THE South African Revenue Service will this week be asked to perform a full forensic audit into ANC Youth League leader Julius Malema’s wealth amid reports that the controversial politician is building a R16 million house in a plush Johannesburg suburb.
Malema’s new house is being built on the site of the R3.6m house he bought in 2009 and is a stone’s throw from the poor Alexandra residents he previously warned would attack “rich” Sandown residents in his neighbourhood.
The young politician, who fashions himself as a champion of the poor, has levelled the Sandown house and is building a multiple-storey mansion in its place.
“It will be modern, very modern,” an insider told Independent Newspapers.
“It has a saferoom underground, in case he is attacked, garages underground, a ground floor and a first floor which can also be used as a viewing platform, a party deck.
“You will be able to look out over the swimming pool,” the insider said.
Malema and his spokesman Floyd Shivambu refused to comment this week. Shivambu said: “Write what you want.”
The new house, in Silvela Road, Sandown Estate, will be about 917m2.
It is surrounded by multi-storey homes hidden behind high walls topped with electric fencing. All have security gates with electronic buzzers and are the only form of entrance. Some of the homes boast floodlit tennis courts, swimming pools and manicured lawns.
The DA’s Diane Kohler Barnard said she would write to Sars tomorrow to ask for the audit.
“I can’t for the life of me understand how someone can build a R16m house on an income of about R25 000 a month, which possibly isn’t even enough to get him a home loan.
“So where is this money coming from?
“What is the source?
“I will be asking for a full audit into his finances.”
“Sars should be looking very closely into him.
“It’s beyond curious how a person with no education and a small job for a branch of a political organisation can afford to build a R16m home.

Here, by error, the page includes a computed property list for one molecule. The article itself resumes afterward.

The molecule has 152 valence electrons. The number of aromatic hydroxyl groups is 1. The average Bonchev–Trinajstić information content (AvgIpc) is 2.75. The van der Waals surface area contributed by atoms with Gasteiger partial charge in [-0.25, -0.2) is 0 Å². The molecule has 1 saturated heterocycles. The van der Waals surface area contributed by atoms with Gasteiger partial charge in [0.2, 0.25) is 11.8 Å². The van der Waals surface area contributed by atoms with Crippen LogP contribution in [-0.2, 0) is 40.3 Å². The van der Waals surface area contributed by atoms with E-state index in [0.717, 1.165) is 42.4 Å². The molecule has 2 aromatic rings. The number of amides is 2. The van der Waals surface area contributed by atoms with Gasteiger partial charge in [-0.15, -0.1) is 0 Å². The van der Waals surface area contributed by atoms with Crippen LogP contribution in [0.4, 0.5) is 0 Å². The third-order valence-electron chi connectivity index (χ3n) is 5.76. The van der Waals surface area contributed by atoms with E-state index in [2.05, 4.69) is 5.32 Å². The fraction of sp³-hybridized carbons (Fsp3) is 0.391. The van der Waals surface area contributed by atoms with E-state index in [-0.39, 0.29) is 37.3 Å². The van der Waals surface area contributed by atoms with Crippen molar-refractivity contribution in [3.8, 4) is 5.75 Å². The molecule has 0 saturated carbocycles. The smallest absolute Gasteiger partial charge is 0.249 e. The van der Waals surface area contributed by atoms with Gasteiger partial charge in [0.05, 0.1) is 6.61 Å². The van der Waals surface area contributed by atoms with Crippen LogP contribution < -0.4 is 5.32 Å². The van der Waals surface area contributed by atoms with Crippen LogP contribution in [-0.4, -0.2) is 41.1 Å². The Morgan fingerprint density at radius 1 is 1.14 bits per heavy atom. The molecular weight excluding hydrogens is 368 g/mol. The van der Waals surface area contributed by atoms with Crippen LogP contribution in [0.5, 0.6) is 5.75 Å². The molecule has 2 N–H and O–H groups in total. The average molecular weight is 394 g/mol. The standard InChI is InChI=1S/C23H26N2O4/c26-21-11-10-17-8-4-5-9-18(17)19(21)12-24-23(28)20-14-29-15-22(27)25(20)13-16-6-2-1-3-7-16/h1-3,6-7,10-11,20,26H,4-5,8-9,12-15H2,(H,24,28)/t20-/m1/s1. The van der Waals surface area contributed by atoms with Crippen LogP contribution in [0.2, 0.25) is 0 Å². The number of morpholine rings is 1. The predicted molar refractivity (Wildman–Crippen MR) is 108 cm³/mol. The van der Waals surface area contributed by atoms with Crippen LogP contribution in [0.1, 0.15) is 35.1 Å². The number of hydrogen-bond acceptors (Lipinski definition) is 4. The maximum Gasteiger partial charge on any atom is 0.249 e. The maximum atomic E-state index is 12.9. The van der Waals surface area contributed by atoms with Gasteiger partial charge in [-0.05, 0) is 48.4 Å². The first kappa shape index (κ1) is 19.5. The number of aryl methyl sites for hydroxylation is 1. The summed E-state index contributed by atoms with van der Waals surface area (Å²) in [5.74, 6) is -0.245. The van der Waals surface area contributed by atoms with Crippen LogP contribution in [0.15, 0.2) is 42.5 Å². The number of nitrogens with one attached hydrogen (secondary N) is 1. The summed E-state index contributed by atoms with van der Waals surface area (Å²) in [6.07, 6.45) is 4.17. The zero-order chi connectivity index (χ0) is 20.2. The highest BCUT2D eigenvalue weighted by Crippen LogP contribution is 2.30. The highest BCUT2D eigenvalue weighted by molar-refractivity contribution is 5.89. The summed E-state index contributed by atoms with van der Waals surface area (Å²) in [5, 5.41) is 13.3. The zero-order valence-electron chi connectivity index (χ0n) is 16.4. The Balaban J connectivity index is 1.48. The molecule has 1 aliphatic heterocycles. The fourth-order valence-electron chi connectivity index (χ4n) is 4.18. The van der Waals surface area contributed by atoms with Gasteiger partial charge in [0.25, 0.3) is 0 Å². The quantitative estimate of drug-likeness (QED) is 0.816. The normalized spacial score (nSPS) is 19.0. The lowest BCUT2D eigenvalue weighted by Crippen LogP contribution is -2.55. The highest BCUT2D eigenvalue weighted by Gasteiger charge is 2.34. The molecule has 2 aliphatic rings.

“A full forensic audit has to be done.
“If it is true that he is building this underground bomb shelter or safehouse, it makes me wonder what he knows about the future of this country that I don’t.
“It doesn’t show much confidence in a future that is peaceful, violence-free and safe.”
In Malema’s neighbourhood, vehicles entering the gated estate have to pass a guard hut.
A security vehicle patrols the streets day and night and guards say crime is almost non-existent.
On Malema’s site
the perimeter wall remains intact. Inside, several piles of sand were being transported by an earth removal company, aided by a man driving an earth lifter.
The sand was from a hole about two storeys deep, in which the safe room and garages would be built.
“The saferoom is going to be like a bunker. It is going to be so luxurious. If trouble comes he can run downstairs and hide there and no-one will be the wiser,” said the insider.
A site foreman and contractors talking on the pavement politely refused to speak to Independent Newspapers, saying the architect and engineer had asked that no-one discuss the project.
“We were all told yesterday, reminded yesterday again, that we are not allowed to discuss Mr Malema’s house.” said an unnamed contractor.
A worker confirmed that the property belonged to Malema
The Deeds Office had earlier confirmed that this was one of two properties owned by Malema.
The other is a house he bought near Polokwane in 2007 for R1m cash.
An economist said yesterday a person applying for a bond of R16m would have to earn at least R500 000 a month to qualify for a loan without collateral. At the present prime interest rate of 10 percent, the monthly repayment on the loan over 20 years would be about R160 000 a month.